Tuesday, February 14, 2012

Terrible Two's: Are They or Aren't They?

boy kicking toysTwo-year-olds get all the buzz, but the truth is, tantrums and mayhem can strike at any age, for a variety of reasons. “Most toddlers begin testing limits shortly after their first birthday and continue until about age four,” says Ari Brown, M.D., author ofToddler 411.
So how did the Terrible Twos become such a pop-parenting phenomenon? “It's an old-fashioned idea and not supported by research,” says Alan Kazdin, Ph.D., director of the Parenting Center at Yale University. The term was coined in the 1950s, perhaps because so much pressure was put on families to be detergent-commercial perfect that the moment a child grew out of compliant infancy, moms were freaked out. But modern parents agree—every kid is different, and every year presents new joys and challenges. Read on for a fresh perspective on each stage.
Age 1
What's to Love: They can be wonderfully cuddly. And since many 1-year-olds haven't yet realized the power of the word “no” to antagonize you, they can often be more compliant than their 2- to 4-year-old sibs. Their distractible nature means you can get them to stop fiddling with the oven knob by giving them a pot and a spoon to bang with.
What's Tough About It: Establishing good sleep patterns is still a struggle throughout this year, as you drop the morning nap, lengthen the midday one, and solidify bedtime. All that snooze drama can make for an overtired, cranky kid. In addition, his limited vocabulary makes for misunderstandings. (He says “nana.” You put him on the phone with Nana Helen. He wanted a banana. Cue meltdown.)
How To Make the Most of It: They need about 13 hours of sleep (11 at night and 2 during the day), so try to make it happen, suggests Bronwyn Charlton, Ph.D., co-founder of SeedlingsGroup, a collective of child-development experts in New York City. Inadequate sleep stacks the deck against you: A tired toddler is a cranky toddler.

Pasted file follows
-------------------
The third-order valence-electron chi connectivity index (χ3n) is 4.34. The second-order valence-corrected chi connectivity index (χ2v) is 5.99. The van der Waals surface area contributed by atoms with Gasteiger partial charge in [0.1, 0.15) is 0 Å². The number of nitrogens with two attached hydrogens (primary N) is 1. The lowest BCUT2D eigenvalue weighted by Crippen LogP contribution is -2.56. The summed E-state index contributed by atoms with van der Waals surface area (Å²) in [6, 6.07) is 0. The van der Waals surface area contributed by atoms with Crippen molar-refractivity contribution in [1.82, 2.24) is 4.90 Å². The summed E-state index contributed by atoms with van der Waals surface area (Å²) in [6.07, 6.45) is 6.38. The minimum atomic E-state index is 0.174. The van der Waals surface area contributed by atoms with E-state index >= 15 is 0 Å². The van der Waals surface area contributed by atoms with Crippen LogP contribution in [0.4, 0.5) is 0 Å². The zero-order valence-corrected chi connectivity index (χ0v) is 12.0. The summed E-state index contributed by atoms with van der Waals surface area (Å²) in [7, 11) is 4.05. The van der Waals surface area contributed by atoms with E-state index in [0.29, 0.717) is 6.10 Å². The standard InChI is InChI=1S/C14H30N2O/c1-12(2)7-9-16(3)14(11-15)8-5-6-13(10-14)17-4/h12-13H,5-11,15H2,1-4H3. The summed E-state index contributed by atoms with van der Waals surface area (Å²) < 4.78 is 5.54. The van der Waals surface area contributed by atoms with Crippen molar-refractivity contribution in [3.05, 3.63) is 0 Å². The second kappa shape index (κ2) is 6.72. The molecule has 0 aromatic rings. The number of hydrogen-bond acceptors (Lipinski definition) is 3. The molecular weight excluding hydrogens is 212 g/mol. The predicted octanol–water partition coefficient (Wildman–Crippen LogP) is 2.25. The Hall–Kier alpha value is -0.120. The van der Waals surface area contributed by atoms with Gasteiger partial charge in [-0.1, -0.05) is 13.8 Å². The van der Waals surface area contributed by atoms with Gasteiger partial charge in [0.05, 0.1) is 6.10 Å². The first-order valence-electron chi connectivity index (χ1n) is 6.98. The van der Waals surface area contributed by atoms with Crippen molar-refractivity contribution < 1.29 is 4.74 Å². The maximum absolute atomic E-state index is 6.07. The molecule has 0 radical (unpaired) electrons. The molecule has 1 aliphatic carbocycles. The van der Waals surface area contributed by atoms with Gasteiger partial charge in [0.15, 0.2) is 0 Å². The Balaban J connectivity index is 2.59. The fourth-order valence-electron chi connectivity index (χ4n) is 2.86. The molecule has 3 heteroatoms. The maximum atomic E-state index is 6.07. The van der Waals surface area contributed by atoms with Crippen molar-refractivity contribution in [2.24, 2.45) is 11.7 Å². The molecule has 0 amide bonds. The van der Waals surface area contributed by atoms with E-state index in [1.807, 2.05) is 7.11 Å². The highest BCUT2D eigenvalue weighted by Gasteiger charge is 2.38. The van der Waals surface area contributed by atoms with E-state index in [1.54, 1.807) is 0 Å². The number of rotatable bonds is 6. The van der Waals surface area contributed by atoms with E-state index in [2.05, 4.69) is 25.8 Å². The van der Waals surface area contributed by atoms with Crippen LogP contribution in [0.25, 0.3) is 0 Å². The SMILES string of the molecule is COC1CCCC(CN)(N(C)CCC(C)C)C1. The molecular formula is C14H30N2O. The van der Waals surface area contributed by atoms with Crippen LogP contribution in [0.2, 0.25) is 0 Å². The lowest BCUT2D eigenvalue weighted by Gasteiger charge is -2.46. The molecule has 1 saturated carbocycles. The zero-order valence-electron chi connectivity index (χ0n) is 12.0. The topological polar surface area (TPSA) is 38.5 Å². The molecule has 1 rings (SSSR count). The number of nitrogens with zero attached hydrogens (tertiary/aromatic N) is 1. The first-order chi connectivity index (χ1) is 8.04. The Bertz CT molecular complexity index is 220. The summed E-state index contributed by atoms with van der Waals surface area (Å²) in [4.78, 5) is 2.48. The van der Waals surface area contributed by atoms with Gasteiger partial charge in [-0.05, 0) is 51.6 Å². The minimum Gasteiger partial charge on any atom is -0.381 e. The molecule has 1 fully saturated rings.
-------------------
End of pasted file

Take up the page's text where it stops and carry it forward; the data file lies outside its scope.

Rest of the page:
Age 2
What's to Love: There's no denying it—2-year-olds are stinking cute! Their curiosity about the world is infectious. And while they certainly get into trouble, their mishaps feel accidental, making them easier to forgive.
What's Tough Abour It: Two-year-olds are fully mobile. Translation: They're into everything. And that means this is the first time you've had to set limits (no climbing the bookcase, crossing the street, or picking up cigarette butts off the sidewalk). Your child has never heard “no” so many times in her short life—and she doesn't like it. To top it all off, 2-year-olds don't yet have the language to express feelings, so they resort to pitching fits. Their young brains can't handle extreme emotions without going a bit haywire.
How to Make The Most of It: Praise often: “You didn't throw any toys today! Great job!” When she blows her stack, ignore her, as long as she isn't hurting anyone. Yelling or attempts to subdue—even with affection—make tantrums last longer. Kazdin notes that a tantrum is a futile time for discipline. “Wait until your child is able to absorb what you say.”
Age 3
What's to Love: The reasoning skills that can make life with a 3-year-old trying also make it easier for him to understand why he has to wear sunscreen. And his ballooning vocabulary means no more misunderstandings. Plus, how cool is it that you're having a conversation with your kid?
What's Tough About It: “Research shows that age three is the peak of defiant behavior,” says Kazdin. You're more controlling (you have to be—he's a force of nature now!), but he wants autonomy desperately, which makes life a series of battles. And your child is up for it: That improved reasoning lets him enter into high-level negotiations (“I'll put on my pajamas now if you give me a piece of chocolate”).
How to Make the Most Out of It: If what he's doing—say, taking all the clothes out of his drawer—isn't hurting anyone, ignore him. “Behavior that gets no attention will go away,” promises Charlton. In nonnegotiable cases, carefully restrain your child or move him to another place.
Age 4
What's to Love: Your child's personality expresses itself more, so you'll know her triggers and what to do when something does set her off. And since she's likely in preschool now, you both get a break from each other. That makes a big difference in your energy and patience.
What's Tough About It: Think age 3, but with an even larger vocabulary with which to slay you. Plus, 4-year-olds are navigating new social waters in the outside world, so they're more likely to act up at home.
How to Make the Most Of It: When she has a fit, stay calm. Afterward, ask “Can you think of something better to do next time?” Share your own tricks, too: “When I get upset, I like to close my eyes and take a deep breath.”
To read more and to take the quiz on terrific or terrible two's, click here:

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